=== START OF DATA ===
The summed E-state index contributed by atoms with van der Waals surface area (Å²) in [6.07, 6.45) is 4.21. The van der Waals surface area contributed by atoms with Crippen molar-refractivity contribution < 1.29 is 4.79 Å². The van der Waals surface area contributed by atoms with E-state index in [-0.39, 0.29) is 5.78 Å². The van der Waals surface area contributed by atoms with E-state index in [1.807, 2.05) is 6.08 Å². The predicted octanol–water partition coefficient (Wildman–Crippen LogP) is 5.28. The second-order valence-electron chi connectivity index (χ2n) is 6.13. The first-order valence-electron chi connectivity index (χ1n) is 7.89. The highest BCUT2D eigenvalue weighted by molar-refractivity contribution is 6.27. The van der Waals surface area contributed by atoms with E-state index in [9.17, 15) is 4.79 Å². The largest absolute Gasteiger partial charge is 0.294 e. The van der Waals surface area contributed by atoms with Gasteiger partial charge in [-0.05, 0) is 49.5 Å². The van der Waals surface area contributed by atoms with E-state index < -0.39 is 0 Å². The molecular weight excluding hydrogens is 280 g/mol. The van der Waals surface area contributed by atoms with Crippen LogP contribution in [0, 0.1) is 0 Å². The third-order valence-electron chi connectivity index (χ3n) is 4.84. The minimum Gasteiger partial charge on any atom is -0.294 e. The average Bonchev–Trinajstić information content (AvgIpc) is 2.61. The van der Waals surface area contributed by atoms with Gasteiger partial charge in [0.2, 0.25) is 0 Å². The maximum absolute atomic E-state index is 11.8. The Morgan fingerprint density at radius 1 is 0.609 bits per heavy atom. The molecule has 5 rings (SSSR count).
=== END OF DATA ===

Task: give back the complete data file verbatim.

The summed E-state index contributed by atoms with van der Waals surface area (Å²) in [6.07, 6.45) is 4.21. The van der Waals surface area contributed by atoms with Crippen molar-refractivity contribution < 1.29 is 4.79 Å². The van der Waals surface area contributed by atoms with E-state index in [-0.39, 0.29) is 5.78 Å². The van der Waals surface area contributed by atoms with E-state index in [1.807, 2.05) is 6.08 Å². The predicted octanol–water partition coefficient (Wildman–Crippen LogP) is 5.28. The second-order valence-electron chi connectivity index (χ2n) is 6.13. The first-order valence-electron chi connectivity index (χ1n) is 7.89. The highest BCUT2D eigenvalue weighted by molar-refractivity contribution is 6.27. The van der Waals surface area contributed by atoms with E-state index in [9.17, 15) is 4.79 Å². The largest absolute Gasteiger partial charge is 0.294 e. The van der Waals surface area contributed by atoms with Gasteiger partial charge in [-0.05, 0) is 49.5 Å². The van der Waals surface area contributed by atoms with E-state index < -0.39 is 0 Å². The molecular weight excluding hydrogens is 280 g/mol. The van der Waals surface area contributed by atoms with Crippen LogP contribution in [0, 0.1) is 0 Å². The third-order valence-electron chi connectivity index (χ3n) is 4.84. The minimum Gasteiger partial charge on any atom is -0.294 e. The average Bonchev–Trinajstić information content (AvgIpc) is 2.61. The van der Waals surface area contributed by atoms with Gasteiger partial charge in [0.2, 0.25) is 0 Å². The maximum absolute atomic E-state index is 11.8. The Morgan fingerprint density at radius 1 is 0.609 bits per heavy atom. The molecule has 5 rings (SSSR count).